The Sleepy Jackson
Wednesday, April 21, Fox Theatre, 303-443-3399; Friday, April 23, Bluebird Theater, 303-322-2308.
Beauty may be in the eye of the beholder, but some shit is just plain fine. Liv Tyler? No denying. An order of smothered soft rellenos at La Pasadita? It's like poetry on a plate. The same can be said of the Sleepy Jackson and its debut disc, the convincingly titled Lover. Although this Australian outfit has been around for less than two years, it's managed to hold its own on a tour with the formidable Polyphonic Spree in addition to crafting one of the most organically gorgeous platters in recent memory. Lover finds bandleader Luke Steele (above) -- all sleazed out in a mustache and mascara -- engaging in a bout of heavy petting with a spotless pedigree of influences: Flaming Lips, ELO, George Harrison, Van Dyke Parks. What's left is a heart-shaped hickey that, like the best of classic pop music, hurts so fucking good. Diary pages full of heartaches and sunny days float on a breeze of earth-warmed psychedelia and leafy orchestration -- as well as a gust here and there of vintage rock and roll. Steele's stage presence has been likened to "Jimi Hendrix meets John Lennon," though hopefully, he's a little more animated than a couple of corpses. The music of the Sleepy Jackson may not be the freshest thing around, but it sure is pretty. -- Heller
The Icarus Line
Wednesday, April 21, Bluebird Theater, 303-322-2308.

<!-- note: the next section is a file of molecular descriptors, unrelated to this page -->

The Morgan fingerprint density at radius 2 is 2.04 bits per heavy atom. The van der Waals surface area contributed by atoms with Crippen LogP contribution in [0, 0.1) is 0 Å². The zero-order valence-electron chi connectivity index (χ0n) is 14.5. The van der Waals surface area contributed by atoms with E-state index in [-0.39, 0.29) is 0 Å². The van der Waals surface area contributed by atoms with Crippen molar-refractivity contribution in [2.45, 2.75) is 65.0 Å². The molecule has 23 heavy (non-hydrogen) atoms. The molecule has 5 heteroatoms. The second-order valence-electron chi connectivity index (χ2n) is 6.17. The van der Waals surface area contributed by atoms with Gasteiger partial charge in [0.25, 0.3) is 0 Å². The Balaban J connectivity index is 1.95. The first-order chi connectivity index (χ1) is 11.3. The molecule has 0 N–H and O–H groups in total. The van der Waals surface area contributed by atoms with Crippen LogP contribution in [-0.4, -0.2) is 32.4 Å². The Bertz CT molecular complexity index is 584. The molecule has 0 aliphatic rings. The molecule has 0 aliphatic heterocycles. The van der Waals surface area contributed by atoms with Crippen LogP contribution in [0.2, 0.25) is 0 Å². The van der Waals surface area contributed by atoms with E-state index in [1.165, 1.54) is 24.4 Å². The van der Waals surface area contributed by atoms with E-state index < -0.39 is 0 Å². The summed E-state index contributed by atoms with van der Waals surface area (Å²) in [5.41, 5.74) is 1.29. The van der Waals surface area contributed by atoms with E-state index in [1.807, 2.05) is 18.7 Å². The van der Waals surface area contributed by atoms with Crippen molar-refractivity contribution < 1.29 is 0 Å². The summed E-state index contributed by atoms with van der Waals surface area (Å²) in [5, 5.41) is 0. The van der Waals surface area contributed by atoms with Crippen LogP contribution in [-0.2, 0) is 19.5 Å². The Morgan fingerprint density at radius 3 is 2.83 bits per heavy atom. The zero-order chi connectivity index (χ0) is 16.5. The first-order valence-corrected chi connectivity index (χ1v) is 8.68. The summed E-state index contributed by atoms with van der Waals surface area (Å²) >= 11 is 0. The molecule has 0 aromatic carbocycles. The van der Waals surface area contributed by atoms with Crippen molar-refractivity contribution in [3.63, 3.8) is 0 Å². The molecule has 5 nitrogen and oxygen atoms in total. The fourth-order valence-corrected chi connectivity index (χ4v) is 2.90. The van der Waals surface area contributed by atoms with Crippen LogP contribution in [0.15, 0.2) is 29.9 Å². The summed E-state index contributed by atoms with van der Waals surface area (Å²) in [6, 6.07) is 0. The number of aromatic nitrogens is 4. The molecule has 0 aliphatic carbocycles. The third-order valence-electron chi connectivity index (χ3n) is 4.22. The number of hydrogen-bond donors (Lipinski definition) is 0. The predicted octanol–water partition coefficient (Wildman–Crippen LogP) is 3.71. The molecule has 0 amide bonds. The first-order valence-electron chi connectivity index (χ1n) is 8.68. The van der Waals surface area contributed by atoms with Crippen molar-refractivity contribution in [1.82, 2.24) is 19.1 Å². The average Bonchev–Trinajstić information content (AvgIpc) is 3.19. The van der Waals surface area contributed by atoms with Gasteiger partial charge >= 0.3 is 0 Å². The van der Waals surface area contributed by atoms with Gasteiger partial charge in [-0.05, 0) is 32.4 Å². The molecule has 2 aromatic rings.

Punk isn't dead, kids -- it's just obsolete and boring as hell these days. But you know that. You don't shop at Hot Topic. Nonetheless, if any band has embodied the true spirit of punk in recent years, it's been the Icarus Line (below) -- not aesthetically, mind you, but ideologically. From spray-painting the words "$uckin' Dick$" on the Strokes' shaggin' wagon to violating a sacred six-string that (allegedly) once belonged to Stevie Ray in his home town, the Line is punk incarnate -- or at least it was. Emerging from the dank bowels of El Lame in 1998, the Line released a handful of seven-inches before its murderous debut was unleashed on the masses in 2001. Mono was as menacing as it was palate-cleansing. Joe Cardamone's primal screams peeled off layers of skin like a facial via sandblaster. Corrosive guitar lines bore into the skin like chiggers, while the rhythms ricocheted inside the cranium before finally settling in the spinal column and, like strategically placed squibs, proceeding to detonate each vertebra. Now, three years later, the band has set up shop in the terrordrone with a record that's as startling a progression as Nirvana's trajectory from Bleach to Nevermind. More spacious and melodic than Mono, the Line's sophomore effort and major-label debut, Penance Soiree (slated for release next month), saunters more than it lunges, floating through the cosmos like tripped-out Spacemen on a Stooges kick. -- Dave Herrera